Diamond Dallas Page: His career in his words

The legendary Diamond Dallas Page takes us through his Hall of Fame career inside the squared circle.


In the UK for a series of dates promoting his DDP Yoga program (tickets available here!), and while sitting down with him to discuss his history and current goals with DDP Yoga, we were lucky enough to ask the three-time WCW World Heavyweight Champion some questions about his glittering and wildly popular career in the ring.

RealSport: Let’s go right back to sort of the beginning. You started off as a manager rather than a wrestler, how did you get into the industry in the first place?

Diamond Dallas Page: Well, I have a really funny story about that if you can imagine. And you will hear it at the Q&As. I almost opened up with it and like WHAT?! I almost opened up with it through my speaking. It is an eight-minute story and it is hysterical because you cannot believe what actually happened. But the bottom line is, the cliff notes are I sent in a videotape in the NWA and they brought me in to be a manager because they liked the way I talked. And there was a lot of variables that happened to make that happen, that were like God was playing in some way with that. Like the rest of my career, it never should have happened.

RS: You mentioned before that it was Jake ‘the Snake’ Roberts who encouraged you to make the switch from a manager to a wrestler. How hard was that transition for you?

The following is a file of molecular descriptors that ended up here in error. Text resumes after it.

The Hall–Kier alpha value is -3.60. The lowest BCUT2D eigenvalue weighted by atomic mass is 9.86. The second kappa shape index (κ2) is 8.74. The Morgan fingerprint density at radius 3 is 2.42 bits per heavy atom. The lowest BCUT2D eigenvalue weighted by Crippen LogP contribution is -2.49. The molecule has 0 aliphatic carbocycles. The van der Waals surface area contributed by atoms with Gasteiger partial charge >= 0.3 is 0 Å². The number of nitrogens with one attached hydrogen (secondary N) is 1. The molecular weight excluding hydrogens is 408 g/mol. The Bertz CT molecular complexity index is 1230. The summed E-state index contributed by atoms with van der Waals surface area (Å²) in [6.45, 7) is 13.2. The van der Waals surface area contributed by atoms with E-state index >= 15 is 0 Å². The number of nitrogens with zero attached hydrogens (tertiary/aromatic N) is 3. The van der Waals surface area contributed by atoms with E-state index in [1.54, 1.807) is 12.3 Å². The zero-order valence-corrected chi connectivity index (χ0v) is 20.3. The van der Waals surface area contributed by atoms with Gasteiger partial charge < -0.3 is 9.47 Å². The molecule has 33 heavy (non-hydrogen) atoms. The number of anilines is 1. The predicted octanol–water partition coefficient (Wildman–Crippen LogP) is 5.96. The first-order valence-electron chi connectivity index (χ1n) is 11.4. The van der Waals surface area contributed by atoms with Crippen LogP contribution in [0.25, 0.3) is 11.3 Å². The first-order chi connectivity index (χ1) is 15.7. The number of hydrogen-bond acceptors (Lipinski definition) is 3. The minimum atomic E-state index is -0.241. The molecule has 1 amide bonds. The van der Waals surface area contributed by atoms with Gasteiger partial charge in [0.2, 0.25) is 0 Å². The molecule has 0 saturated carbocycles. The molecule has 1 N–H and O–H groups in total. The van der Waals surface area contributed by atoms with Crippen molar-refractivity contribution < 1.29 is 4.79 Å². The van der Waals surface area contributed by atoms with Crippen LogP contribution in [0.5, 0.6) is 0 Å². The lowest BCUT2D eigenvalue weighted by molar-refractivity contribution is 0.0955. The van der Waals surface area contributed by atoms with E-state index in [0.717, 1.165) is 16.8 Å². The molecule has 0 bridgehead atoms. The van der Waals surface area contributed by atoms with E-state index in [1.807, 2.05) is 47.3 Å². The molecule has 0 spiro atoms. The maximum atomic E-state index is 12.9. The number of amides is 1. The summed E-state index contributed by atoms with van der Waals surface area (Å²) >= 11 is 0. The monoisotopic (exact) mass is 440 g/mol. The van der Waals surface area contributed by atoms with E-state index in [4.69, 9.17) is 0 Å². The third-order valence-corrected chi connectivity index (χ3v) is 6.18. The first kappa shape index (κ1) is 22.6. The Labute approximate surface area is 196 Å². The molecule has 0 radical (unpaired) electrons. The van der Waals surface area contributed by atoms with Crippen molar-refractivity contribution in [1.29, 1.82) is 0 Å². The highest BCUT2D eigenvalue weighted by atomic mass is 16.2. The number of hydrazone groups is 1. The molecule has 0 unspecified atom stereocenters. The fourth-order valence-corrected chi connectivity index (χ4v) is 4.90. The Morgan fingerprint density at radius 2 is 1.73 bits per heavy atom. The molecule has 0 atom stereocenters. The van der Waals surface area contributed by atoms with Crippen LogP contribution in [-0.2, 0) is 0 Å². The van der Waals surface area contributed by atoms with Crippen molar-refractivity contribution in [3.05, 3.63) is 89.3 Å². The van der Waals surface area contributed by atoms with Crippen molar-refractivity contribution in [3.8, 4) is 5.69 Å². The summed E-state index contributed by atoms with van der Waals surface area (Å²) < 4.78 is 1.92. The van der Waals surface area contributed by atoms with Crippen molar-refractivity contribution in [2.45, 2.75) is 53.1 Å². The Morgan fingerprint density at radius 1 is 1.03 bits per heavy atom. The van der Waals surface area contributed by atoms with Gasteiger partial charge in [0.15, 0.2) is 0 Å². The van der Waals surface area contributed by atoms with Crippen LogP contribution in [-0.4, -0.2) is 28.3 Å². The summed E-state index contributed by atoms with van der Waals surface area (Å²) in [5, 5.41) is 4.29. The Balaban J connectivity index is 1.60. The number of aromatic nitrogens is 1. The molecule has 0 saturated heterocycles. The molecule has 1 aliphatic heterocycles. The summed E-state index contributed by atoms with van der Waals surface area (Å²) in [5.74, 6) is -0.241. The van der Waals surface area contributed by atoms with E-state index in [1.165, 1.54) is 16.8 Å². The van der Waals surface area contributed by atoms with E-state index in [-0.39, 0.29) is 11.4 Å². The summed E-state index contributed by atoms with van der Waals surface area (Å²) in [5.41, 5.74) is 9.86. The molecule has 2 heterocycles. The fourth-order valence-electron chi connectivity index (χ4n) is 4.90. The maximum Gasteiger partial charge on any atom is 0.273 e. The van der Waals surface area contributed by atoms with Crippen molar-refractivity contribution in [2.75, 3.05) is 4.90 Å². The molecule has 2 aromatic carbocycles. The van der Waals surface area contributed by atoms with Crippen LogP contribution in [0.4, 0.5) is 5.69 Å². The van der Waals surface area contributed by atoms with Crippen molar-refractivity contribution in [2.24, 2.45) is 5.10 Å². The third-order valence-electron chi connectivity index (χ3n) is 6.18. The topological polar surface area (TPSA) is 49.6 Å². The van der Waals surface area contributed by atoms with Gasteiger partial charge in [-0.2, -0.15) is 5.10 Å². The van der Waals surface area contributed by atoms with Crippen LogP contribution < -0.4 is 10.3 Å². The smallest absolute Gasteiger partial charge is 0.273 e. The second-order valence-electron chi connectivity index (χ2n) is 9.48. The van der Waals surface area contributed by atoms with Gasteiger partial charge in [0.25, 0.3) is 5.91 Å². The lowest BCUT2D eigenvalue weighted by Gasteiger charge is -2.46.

DDP: Well it wasn’t really Jake who did that. He was the first one, besides Jody Hamilton, to believe in me and actually take me under his wing. I worked with Dusty Rhodes in Florida Championship Wrestling for a year and a half as a manager and a color commentator. When he left, he went to WWE, I kept doing that. Over to the NWA I was a manager for about two years, but I’m still doing my night club job at the time because I wasn’t making any money. I mean, back then it cost me money to be Diamond Dallas Page. But when Dusty finally came to WCW, he brought me in to manage the [Fabulous] Freebirds. He wanted to give them a facelift, to give them something special. And Michael PS Hayes was a good buddy of mine, and I met him and rode with him a couple of times in the NWA and he liked me. 

He sort of gave me that spot and let me talk when him and Jimmy [Garvin], two Hall of Famers, but these guys are also Hall of Fame talkers, but who the hell can talk better than Michael P.S. Hayes or Jimmy Garvin? Not many. They let me do all the talking. After I met Scott Hall and created Scott Hall’s new gimmick, black hair, fresh cut mustache, black dyed beard, I created all that. He will be the first to tell you. Once that got moving, they were like “we want you to be a wrestler. With the hair, the bling, the girls, the rock” and at that point I was like, “what?” They weren’t going to let me be a manager and I had seven months left on my contract. I wanna go where I can wrestle. And Michael P.S. Hayes, I said it at my induction speech, he fell down laughing.